The effectivness of an adapted physical activity program in the rehabilitation of persons with spinal cord injury2013-05-16
Aim: The aim of the study was to determine and evaluate the impact of an adapted physical activity program on persons with spinal cord injury in the ambulatory rehabilitation stage.
Materials and Methods: The study group comprised 92 wheelchair users with spinal cord injury (men) who had taken part in a two-week adapted physical activity program in the Landscape Therapy and Recreation Centre under the Paraplegic Association in Monciskes during the period 2009 to 2011. The participants were divided into three groups according to level of injury: 25 people with cervical spinal cord injury, 41 people with thoracic spinal cord injury, 26 people with lumbar spinal cord injury. All subjects had suffered a complete spinal cord injury (ASIA-A). The age of the subjects ranged from 18 to 42 years old, and none had longer than a two-year history of spinal cord injury. During the rehabilitation process, the following skills were practised: wheelchair control, daily living skills, physical conditioning and strength training. At the beginning and at the end of the rehabilitation period, daily living skills, wheelchair control skills and physical capacity were checked using the Functional Independene Measure (FIM) test  for evaluating daily living skills, the wheelchair control skills test  for evaluating movements with the wheelchair and the physical features test [11, 12] for evaluating physical capacity.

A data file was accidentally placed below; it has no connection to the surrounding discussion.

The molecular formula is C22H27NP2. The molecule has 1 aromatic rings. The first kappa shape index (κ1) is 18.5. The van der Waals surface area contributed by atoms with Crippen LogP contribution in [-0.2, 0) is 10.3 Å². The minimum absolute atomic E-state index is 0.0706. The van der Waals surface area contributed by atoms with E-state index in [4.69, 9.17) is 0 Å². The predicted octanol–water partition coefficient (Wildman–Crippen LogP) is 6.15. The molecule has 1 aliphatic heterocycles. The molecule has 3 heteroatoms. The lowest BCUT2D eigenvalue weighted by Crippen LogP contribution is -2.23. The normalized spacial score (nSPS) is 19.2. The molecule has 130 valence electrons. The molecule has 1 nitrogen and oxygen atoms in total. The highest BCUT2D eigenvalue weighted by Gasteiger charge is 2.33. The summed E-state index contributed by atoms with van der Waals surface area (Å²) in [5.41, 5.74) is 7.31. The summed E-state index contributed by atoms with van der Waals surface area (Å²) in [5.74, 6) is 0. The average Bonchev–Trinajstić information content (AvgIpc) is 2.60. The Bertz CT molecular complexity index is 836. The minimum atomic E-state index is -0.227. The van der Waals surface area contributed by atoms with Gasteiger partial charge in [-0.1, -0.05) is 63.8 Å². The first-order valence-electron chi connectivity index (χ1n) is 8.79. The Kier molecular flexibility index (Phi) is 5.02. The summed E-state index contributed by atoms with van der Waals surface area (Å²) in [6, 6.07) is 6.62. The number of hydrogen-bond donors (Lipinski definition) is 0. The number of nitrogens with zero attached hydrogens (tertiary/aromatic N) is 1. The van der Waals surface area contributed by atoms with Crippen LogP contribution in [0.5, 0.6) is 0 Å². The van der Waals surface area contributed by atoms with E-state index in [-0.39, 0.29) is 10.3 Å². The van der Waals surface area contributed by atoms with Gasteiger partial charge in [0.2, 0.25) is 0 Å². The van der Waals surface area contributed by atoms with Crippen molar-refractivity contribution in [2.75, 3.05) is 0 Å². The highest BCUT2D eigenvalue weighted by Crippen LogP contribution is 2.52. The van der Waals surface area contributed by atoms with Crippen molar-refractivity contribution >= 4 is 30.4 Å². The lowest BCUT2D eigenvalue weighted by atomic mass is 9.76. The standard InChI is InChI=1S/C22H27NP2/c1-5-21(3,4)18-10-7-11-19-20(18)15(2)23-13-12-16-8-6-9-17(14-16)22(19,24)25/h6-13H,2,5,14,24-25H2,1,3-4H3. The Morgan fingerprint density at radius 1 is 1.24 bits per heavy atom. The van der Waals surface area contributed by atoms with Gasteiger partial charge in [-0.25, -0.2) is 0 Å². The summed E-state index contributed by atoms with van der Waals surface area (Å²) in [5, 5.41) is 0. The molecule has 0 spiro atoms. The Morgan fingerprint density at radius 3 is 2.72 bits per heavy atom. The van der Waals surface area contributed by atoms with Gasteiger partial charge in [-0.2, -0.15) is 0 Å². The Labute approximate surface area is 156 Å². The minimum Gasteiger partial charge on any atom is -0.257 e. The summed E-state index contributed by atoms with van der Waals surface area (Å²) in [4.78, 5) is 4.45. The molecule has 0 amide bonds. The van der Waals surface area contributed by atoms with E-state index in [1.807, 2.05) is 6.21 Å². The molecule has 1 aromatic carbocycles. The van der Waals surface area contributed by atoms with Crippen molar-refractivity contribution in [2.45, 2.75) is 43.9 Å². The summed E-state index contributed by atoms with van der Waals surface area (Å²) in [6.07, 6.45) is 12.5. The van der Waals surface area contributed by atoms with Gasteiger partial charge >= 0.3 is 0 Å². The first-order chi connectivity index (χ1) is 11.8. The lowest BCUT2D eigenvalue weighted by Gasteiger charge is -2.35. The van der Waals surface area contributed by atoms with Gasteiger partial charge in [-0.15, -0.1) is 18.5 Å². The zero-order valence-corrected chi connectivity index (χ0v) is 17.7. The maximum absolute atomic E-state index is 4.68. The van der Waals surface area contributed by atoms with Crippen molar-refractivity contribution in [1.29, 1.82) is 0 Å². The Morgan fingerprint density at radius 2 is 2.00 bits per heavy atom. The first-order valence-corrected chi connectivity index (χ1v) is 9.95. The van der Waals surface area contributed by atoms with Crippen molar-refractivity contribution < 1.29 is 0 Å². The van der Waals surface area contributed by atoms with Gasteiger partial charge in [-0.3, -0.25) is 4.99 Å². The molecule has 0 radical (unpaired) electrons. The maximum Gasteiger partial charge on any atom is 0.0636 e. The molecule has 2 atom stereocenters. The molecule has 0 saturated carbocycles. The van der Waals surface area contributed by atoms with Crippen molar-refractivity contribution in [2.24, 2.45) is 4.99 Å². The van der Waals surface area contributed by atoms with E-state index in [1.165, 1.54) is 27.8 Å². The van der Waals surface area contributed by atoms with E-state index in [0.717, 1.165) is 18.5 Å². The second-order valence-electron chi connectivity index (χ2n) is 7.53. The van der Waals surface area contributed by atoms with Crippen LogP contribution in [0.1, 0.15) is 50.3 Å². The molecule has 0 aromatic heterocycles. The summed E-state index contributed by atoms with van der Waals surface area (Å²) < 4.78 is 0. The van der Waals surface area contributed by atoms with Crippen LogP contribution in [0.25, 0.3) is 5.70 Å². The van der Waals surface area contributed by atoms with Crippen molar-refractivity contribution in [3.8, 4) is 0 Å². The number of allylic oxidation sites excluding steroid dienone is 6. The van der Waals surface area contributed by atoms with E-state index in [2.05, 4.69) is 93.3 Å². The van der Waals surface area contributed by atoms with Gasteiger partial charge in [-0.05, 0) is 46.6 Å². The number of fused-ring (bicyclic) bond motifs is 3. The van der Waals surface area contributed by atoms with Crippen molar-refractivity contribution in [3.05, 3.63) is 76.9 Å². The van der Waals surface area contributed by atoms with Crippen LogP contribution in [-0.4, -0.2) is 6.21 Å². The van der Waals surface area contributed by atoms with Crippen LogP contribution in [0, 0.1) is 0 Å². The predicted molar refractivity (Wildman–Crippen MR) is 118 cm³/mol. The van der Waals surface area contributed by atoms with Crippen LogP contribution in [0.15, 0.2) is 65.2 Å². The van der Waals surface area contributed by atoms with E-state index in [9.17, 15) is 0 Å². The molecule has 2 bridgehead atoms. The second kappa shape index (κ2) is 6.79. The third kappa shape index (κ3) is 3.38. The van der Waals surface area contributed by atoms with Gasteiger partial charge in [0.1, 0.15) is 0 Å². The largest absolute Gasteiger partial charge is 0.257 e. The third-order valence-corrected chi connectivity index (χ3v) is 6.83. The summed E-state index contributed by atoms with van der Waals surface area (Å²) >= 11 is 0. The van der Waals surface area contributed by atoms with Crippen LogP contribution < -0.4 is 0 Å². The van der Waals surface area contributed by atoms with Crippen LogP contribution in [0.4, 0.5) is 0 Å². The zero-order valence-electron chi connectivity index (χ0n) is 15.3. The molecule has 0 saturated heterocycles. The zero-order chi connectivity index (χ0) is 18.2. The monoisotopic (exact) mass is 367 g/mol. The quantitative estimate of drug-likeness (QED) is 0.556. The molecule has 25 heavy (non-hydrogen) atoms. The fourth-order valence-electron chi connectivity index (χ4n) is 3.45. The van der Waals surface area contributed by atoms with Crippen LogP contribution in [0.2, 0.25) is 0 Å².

Results: After comparing the values at the beginning and end of the program, participants with various spinal cord injury levels showed a significant increase in the following parameters: personal hygiene, bathing, transferring to bed, chair, wheelchair, toilet and shower. Most wheelchair control and overcoming obstacles skills showed significant improvement after adapted physical activity program for persons with various spinal cord injury levels: safe falling, maintaining balance, overcoming larger obstacles, overcoming “railings”, climbing on platforms (low, average and high), going uphill and downhill, climbing upstairs, going downstairs backwards and going downstairs while keeping their balance. All test results improved after the adapted physical activity program for persons with various spinal cord injury levels.
Conclusions: The study confirms that the adapted physical activity program had a positive influence on the daily living skills, wheelchair control skills and physical capacity of disabled persons with spinal cord injury.
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Jason Roberts, Eduardo Savine Mayr, Dominik Rymer, Bartosz Zielski